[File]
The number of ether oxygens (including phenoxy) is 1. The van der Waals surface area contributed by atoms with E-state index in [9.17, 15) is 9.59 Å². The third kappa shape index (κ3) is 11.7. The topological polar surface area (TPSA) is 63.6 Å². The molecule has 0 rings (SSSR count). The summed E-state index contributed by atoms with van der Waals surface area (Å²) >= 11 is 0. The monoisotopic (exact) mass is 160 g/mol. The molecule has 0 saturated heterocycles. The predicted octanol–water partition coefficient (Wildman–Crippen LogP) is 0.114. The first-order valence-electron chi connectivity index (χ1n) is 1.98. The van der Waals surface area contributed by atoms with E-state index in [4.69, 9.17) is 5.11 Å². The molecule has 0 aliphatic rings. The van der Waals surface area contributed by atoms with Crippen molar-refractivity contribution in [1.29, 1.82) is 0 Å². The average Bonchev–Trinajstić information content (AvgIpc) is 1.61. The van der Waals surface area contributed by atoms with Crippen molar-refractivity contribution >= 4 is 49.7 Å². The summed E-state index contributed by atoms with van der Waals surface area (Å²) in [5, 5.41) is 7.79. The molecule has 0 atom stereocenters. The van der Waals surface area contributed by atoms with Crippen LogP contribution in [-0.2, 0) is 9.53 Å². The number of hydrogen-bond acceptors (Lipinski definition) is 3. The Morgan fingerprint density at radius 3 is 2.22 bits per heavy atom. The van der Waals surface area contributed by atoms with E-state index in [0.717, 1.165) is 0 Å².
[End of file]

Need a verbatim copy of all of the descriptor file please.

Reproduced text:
The number of ether oxygens (including phenoxy) is 1. The van der Waals surface area contributed by atoms with E-state index in [9.17, 15) is 9.59 Å². The third kappa shape index (κ3) is 11.7. The topological polar surface area (TPSA) is 63.6 Å². The molecule has 0 rings (SSSR count). The summed E-state index contributed by atoms with van der Waals surface area (Å²) >= 11 is 0. The monoisotopic (exact) mass is 160 g/mol. The molecule has 0 saturated heterocycles. The predicted octanol–water partition coefficient (Wildman–Crippen LogP) is 0.114. The first-order valence-electron chi connectivity index (χ1n) is 1.98. The van der Waals surface area contributed by atoms with E-state index in [4.69, 9.17) is 5.11 Å². The molecule has 0 aliphatic rings. The van der Waals surface area contributed by atoms with Crippen molar-refractivity contribution in [1.29, 1.82) is 0 Å². The average Bonchev–Trinajstić information content (AvgIpc) is 1.61. The van der Waals surface area contributed by atoms with Crippen molar-refractivity contribution >= 4 is 49.7 Å². The summed E-state index contributed by atoms with van der Waals surface area (Å²) in [5, 5.41) is 7.79. The molecule has 0 atom stereocenters. The van der Waals surface area contributed by atoms with Crippen LogP contribution in [-0.2, 0) is 9.53 Å². The number of hydrogen-bond acceptors (Lipinski definition) is 3. The Morgan fingerprint density at radius 3 is 2.22 bits per heavy atom. The van der Waals surface area contributed by atoms with E-state index in [0.717, 1.165) is 0 Å².